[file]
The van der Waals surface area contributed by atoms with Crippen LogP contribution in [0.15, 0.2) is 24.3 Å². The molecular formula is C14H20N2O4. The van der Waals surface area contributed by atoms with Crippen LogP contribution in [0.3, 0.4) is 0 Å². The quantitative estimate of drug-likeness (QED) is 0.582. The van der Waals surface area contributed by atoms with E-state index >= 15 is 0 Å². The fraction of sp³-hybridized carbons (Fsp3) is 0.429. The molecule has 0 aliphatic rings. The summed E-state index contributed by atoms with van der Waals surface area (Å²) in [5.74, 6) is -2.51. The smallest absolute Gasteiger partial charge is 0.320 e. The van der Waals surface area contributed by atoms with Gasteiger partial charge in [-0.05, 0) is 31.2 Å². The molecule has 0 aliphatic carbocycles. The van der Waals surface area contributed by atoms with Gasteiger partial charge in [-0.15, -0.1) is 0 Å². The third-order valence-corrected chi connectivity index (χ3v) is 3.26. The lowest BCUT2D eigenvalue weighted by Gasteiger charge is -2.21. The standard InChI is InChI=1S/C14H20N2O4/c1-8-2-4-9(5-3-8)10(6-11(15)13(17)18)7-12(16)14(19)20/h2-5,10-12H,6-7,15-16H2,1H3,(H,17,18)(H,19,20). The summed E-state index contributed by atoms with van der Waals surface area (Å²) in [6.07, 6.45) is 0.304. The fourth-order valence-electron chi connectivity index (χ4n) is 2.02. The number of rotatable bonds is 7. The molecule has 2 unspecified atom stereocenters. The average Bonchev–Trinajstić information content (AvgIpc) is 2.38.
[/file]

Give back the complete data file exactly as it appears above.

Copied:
The van der Waals surface area contributed by atoms with Crippen LogP contribution in [0.15, 0.2) is 24.3 Å². The molecular formula is C14H20N2O4. The van der Waals surface area contributed by atoms with Crippen LogP contribution in [0.3, 0.4) is 0 Å². The quantitative estimate of drug-likeness (QED) is 0.582. The van der Waals surface area contributed by atoms with E-state index >= 15 is 0 Å². The fraction of sp³-hybridized carbons (Fsp3) is 0.429. The molecule has 0 aliphatic rings. The summed E-state index contributed by atoms with van der Waals surface area (Å²) in [5.74, 6) is -2.51. The smallest absolute Gasteiger partial charge is 0.320 e. The van der Waals surface area contributed by atoms with Gasteiger partial charge in [-0.05, 0) is 31.2 Å². The molecule has 0 aliphatic carbocycles. The van der Waals surface area contributed by atoms with Gasteiger partial charge in [-0.15, -0.1) is 0 Å². The third-order valence-corrected chi connectivity index (χ3v) is 3.26. The lowest BCUT2D eigenvalue weighted by Gasteiger charge is -2.21. The standard InChI is InChI=1S/C14H20N2O4/c1-8-2-4-9(5-3-8)10(6-11(15)13(17)18)7-12(16)14(19)20/h2-5,10-12H,6-7,15-16H2,1H3,(H,17,18)(H,19,20). The summed E-state index contributed by atoms with van der Waals surface area (Å²) in [6.07, 6.45) is 0.304. The fourth-order valence-electron chi connectivity index (χ4n) is 2.02. The number of rotatable bonds is 7. The molecule has 2 unspecified atom stereocenters. The average Bonchev–Trinajstić information content (AvgIpc) is 2.38.